Throw the Worst Christmas Party Ever

Think standard-issue eggnog and fruitcake are bad? That’s child’s play for REAL SIMPLE. REAL LIFE. subject Rachel Vize, who shares her tips for throwing an awful―in a good way!―holiday bash

Photo by Mark Lund

The Concept: Five years ago, Rachel and her now-husband, Aaron, had a case of the bah-humbugs: They wanted to get all their friends together for a Christmas party, but were wary of blowing a wad of cash around the holidays. “We didn’t want to have some fancy affair―we just wanted a chance to have fun and reconnect,” says Rachel. The solution? “We decided to throw the Worst Christmas Party Ever―even just naming it that made it easy on ourselves,” says Rachel. Translation: They set out to pull off the cheapest, tackiest, most clichéd affair imaginable―on purpose, of course. “It was a huge hit, and it gets better and better every year,” says Rachel. Here, her step-by-step instructions on how to host your very own ho-ho-horrible event.

The Invite: From, of course. “We look for the cheesiest design we can find―last year we went with the abominable snowman template,” says Rachel.

The Décor: Think extremely low-maintenance, as in whatever decorations are already up for the season. (A decked tree, lots of lights and candles, etc.) In lieu of the usual matchy-matchy serverware, Rachel adds a “worst ever” touch by hitting up the dollar store for non-holiday themed gear, like Aladdin plates and non-coordinating birthday napkins. On the stereo? Whatever radio station is cranking out kids’ Christmas tunes.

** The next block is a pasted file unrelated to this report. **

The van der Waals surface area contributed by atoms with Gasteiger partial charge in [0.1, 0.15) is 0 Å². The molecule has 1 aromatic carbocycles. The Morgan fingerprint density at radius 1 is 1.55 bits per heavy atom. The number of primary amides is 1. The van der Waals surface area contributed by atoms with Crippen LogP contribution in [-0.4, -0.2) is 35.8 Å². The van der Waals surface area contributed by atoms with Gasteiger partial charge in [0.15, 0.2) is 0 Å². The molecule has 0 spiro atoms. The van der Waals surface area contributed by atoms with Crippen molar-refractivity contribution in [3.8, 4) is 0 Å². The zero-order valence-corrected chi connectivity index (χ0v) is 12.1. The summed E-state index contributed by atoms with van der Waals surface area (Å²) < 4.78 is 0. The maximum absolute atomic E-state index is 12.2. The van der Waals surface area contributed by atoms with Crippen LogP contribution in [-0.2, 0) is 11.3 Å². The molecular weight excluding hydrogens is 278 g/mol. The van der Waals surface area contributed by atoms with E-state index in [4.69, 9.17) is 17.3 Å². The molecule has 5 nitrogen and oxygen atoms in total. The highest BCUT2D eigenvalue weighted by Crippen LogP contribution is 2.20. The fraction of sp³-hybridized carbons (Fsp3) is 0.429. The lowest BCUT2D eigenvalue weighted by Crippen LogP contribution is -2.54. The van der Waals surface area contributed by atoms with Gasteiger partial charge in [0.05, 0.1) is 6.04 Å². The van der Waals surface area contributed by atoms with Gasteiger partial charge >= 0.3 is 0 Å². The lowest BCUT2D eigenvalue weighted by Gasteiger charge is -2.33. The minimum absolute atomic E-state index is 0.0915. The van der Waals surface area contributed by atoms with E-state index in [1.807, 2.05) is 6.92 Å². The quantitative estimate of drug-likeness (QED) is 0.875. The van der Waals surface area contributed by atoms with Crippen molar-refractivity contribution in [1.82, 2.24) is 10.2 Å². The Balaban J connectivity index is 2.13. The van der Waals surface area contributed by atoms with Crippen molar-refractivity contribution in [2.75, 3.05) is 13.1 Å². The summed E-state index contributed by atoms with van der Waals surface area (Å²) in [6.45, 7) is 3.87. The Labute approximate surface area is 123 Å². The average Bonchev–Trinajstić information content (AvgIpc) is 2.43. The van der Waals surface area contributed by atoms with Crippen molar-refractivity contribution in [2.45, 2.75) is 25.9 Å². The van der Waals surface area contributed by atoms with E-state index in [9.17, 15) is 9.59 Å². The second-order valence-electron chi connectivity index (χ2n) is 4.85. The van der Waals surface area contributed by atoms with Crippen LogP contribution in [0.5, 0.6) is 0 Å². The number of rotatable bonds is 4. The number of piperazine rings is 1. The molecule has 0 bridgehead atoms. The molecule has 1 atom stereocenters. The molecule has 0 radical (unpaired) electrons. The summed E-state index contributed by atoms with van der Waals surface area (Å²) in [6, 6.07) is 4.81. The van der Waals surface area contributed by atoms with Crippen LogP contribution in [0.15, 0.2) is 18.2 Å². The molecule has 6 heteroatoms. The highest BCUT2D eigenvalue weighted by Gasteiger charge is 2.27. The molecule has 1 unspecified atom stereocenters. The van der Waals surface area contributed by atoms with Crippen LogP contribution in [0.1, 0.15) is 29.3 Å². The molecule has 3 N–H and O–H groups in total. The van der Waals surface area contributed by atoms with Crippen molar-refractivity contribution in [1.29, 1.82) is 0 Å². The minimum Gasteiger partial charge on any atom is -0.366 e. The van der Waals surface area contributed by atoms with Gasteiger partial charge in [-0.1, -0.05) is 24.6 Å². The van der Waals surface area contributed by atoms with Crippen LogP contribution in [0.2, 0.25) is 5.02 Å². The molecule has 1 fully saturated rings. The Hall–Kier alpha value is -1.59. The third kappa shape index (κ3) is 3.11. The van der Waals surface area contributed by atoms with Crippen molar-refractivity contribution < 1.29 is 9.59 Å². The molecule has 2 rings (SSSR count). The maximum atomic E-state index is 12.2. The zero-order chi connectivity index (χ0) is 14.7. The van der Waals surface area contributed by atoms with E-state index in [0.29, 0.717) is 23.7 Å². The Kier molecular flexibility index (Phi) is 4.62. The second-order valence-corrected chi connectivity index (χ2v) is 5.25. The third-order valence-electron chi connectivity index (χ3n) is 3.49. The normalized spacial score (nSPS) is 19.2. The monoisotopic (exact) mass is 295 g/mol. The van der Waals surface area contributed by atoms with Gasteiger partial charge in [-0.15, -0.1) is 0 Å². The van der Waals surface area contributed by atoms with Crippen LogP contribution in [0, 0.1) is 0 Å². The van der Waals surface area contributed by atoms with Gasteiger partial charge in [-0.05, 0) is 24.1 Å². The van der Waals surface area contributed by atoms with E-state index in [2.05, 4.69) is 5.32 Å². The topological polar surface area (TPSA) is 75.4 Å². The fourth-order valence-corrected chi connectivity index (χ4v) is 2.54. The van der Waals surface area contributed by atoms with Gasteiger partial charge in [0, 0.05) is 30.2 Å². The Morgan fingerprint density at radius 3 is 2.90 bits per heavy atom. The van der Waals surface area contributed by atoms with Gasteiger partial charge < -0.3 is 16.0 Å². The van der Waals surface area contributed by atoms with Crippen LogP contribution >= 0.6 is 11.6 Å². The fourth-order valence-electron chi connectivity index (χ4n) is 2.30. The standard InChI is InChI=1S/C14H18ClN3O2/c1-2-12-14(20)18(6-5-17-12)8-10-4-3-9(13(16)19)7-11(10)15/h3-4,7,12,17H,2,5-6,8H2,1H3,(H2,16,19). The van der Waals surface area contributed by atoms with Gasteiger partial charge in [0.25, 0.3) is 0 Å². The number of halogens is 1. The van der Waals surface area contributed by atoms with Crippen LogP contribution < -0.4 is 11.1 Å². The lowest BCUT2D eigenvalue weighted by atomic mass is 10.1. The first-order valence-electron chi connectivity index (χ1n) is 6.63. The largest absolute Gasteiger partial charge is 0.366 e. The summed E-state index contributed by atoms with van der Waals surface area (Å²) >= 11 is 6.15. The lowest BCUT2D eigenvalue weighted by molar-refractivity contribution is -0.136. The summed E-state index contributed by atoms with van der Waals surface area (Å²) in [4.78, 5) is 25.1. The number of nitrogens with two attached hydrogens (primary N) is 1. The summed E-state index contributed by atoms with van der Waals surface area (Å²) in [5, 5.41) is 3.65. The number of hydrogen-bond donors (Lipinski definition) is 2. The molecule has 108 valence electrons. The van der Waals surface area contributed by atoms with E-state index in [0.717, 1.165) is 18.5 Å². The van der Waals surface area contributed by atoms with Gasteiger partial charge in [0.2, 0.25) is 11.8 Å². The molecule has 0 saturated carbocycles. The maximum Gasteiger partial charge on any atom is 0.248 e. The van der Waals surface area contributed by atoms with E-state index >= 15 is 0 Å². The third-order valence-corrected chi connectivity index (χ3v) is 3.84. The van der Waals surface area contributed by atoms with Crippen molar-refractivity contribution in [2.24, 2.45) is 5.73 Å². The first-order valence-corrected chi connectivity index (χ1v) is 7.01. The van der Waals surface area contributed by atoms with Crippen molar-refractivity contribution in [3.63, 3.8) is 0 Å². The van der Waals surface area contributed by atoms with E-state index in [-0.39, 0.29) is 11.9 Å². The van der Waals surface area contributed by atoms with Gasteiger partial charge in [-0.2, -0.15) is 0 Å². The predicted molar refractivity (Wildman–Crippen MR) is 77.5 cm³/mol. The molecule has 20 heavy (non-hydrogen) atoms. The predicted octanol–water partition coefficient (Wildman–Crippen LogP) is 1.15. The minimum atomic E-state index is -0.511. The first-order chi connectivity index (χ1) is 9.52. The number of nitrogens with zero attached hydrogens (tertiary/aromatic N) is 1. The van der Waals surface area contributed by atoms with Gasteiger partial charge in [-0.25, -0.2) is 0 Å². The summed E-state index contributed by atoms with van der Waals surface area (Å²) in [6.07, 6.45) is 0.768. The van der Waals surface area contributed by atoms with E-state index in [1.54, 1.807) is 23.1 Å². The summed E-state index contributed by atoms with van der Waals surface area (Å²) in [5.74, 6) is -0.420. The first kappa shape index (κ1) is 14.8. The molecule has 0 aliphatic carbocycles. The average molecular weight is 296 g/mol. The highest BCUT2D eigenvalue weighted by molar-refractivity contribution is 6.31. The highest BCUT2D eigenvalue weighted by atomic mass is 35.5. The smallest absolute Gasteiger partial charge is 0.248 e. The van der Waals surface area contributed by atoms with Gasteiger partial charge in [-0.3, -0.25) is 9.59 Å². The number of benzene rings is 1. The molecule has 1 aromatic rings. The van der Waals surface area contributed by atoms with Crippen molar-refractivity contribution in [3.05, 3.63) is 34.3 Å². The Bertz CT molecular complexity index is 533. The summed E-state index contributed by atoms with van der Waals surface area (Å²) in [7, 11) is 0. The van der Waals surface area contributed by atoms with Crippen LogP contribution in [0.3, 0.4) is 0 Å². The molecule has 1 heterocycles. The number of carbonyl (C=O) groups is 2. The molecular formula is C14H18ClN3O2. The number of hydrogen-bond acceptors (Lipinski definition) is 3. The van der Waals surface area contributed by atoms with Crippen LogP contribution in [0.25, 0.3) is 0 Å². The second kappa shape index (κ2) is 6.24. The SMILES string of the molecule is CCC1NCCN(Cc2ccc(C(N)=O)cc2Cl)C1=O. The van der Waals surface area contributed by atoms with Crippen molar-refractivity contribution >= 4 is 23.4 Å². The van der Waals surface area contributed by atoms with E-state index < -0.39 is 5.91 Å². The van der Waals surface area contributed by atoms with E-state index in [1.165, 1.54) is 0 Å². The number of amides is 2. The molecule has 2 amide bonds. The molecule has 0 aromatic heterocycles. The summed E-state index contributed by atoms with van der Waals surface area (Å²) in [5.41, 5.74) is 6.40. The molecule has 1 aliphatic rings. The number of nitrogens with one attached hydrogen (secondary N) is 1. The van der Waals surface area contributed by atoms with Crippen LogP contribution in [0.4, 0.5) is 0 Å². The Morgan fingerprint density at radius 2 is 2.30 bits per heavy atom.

The Food: Every guest is asked to contribute to the theme by bringing one item of disgusting food. The only rule is that the offering must be edible―at least theoretically. “We’ve gotten the grossest and weirdest stuff―Vienna sausages in a can, Cheez Whiz, a cake that says ‘I Want a Divorce’ on it,” says Rachel. Since the novelty grub usually doesn’t get too much action―gasps of horror notwithstanding―in recent years Rachel and Aaron have begun ordering a bunch of pizzas to keep the crowd from going hungry. For beverages, they set up a station for wine, beer, and sodas, plus a specialty drink, such as Poinsettias (equal parts champagne and cranberry juice) or Lemon Drops (equal parts lemonade and vodka with fresh mint leaves).

The Activities: The party’s main event is the present swap. “Everybody brings something, and we pick numbers to determine the order they’re opened in,” says Rachel. Most of the booty originates from the Goodwill or Salvation Army, and guests are constantly trying to outdo each other with bad taste. “Our friend George is really good at finding portraits―last year he found a 5 x 4-foot glamour shot of a woman we didn’t know mounted on foam core, and it was the funniest thing,” says Rachel. “This one guy Steve had a life-size cutout made of himself wearing a karate costume.” But there’s a catch: To keep the distribution fair, every gift can be “stolen” by other guests three times during the course of the night. (In other words, Black Belt Steve didn’t last long with his original owner.) Says Rachel, “It usually takes hours to open all the gifts, because we’re laughing so hard.” ’Tis the season, indeed.